The Bay Area is a hub of artistic expression, attracting artists, writers and musicians from around the globe to live, work and create. We highlight some of the offerings here.
A ‘Gem’ from Wilson: After directing and starring in an acclaimed film adaptation of August Wilson’s “Fences,” Denzel Washington reportedly said he was eager to continue plumbing the legendary playwright’s works. “The greatest part of what’s left of my career is making sure that August is taken care of,” he said. Tim Bond, the artistic director at TheatreWorks Silicon Valley, has a similar affinity with Wilson, the playwright who has done much to bring everyday Black voices, characters, humor, pathos and life to the mainstream stage. Bond was not only a friend of Wilson but is also considered one of the world’s best interpreters of the playwright’s works, having helmed many of his plays during his enviable theater career in Seattle; Ashland, Oregon; Syracuse, New York; and now Palo Alto. For his first stage-directing stint at TheatreWorks, Bond is helming “Gem of the Ocean,” the first installment of Wilson’s famed “Pittsburgh Cycle” chronicling 20th century Black American life, decade by decade. “Gem” centers on Aunt Ester, a 285-year-old spiritual healer, and the cast of characters she encounters and advises. Though it is set in 1904, the issues it touches on — police brutality against Black Americans, riots, the fleeting nature of freedom and justice — seem utterly contemporary. Says Bond, “August was a dear friend of mine and his inspiring and beautiful play speaks to this current moment.” The production runs Thursday through May 1 at the Mountain View Center for the Performing Arts. Proof of vaccination is required, and masks must be worn in the theater. Tickets are $25-$95; go to https://www.theatreworks.org/.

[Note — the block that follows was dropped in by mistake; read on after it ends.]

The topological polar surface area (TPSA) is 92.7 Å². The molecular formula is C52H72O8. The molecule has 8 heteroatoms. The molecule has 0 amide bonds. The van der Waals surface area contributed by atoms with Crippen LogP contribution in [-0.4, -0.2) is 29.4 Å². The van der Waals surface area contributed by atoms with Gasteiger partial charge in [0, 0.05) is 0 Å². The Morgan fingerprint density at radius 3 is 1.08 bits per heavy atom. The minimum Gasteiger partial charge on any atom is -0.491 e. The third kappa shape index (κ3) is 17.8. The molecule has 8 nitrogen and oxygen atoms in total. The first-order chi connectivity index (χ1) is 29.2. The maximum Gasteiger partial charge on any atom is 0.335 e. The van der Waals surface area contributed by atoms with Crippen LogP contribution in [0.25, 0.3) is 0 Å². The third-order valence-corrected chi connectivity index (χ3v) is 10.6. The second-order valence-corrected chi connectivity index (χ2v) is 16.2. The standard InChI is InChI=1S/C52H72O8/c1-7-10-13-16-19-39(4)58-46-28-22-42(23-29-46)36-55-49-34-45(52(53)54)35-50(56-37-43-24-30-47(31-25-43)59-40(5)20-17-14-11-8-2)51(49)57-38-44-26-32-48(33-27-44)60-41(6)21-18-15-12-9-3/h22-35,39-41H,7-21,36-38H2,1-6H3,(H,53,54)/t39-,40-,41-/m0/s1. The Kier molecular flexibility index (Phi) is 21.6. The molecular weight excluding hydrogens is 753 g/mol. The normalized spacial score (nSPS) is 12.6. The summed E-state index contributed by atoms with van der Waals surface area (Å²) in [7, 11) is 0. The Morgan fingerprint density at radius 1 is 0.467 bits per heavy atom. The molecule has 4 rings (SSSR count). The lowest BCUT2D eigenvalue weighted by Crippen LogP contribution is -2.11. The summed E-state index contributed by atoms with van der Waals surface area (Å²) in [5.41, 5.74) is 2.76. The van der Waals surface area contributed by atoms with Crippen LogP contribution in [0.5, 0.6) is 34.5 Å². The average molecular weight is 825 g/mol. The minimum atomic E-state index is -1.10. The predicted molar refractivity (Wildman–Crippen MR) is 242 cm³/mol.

Hangin’ with Fefu: Influential playwright Maria Irene Fornes sort of fell into writing while living with her onetime companion and lover Susan Sontag. And like Sontag, she seemed to have a thing for turning convention on its head and finding new ways to observe and analyze things. As playwright Lanford Wilson once said about her, “Her work has no precedents; it isn’t derived from anything.” One of her best-known plays is 1977’s ground-shaking “Fefu and Her Friends,” which is getting a revival at American Conservatory Theater. The play follows eight women gathering at a house in the 1930s and dealing with a host of personal issues. The play was noteworthy for its all-woman cast and for addressing a wide range of issues from a female frame of reference. Even more atypical was the way in which Fornes obliterated the traditional approach to stage and set. In “Fefu,” the theater is broken into four “rooms”; the audience is similarly divided, and migrates from room to room to see the different scenes of the play. At ACT, all this takes place in The Strand Theater, helmed by company artistic director Pam MacKinnon. And it doesn’t hurt that she is working with an all-star cast, including Catherine Castellanos (as Fefu), Cindy Goldfield, Marga Gomez, Jennifer Ikeda, Leontyne Mbele-Mbong, Sarita Ocon, Lisa Anne Porter and Stacy Ross. The production runs through May 1; proof of vaccination is required, and masks must be worn in the theater. Tickets are $25-$110; go to https://www.act-sf.org/.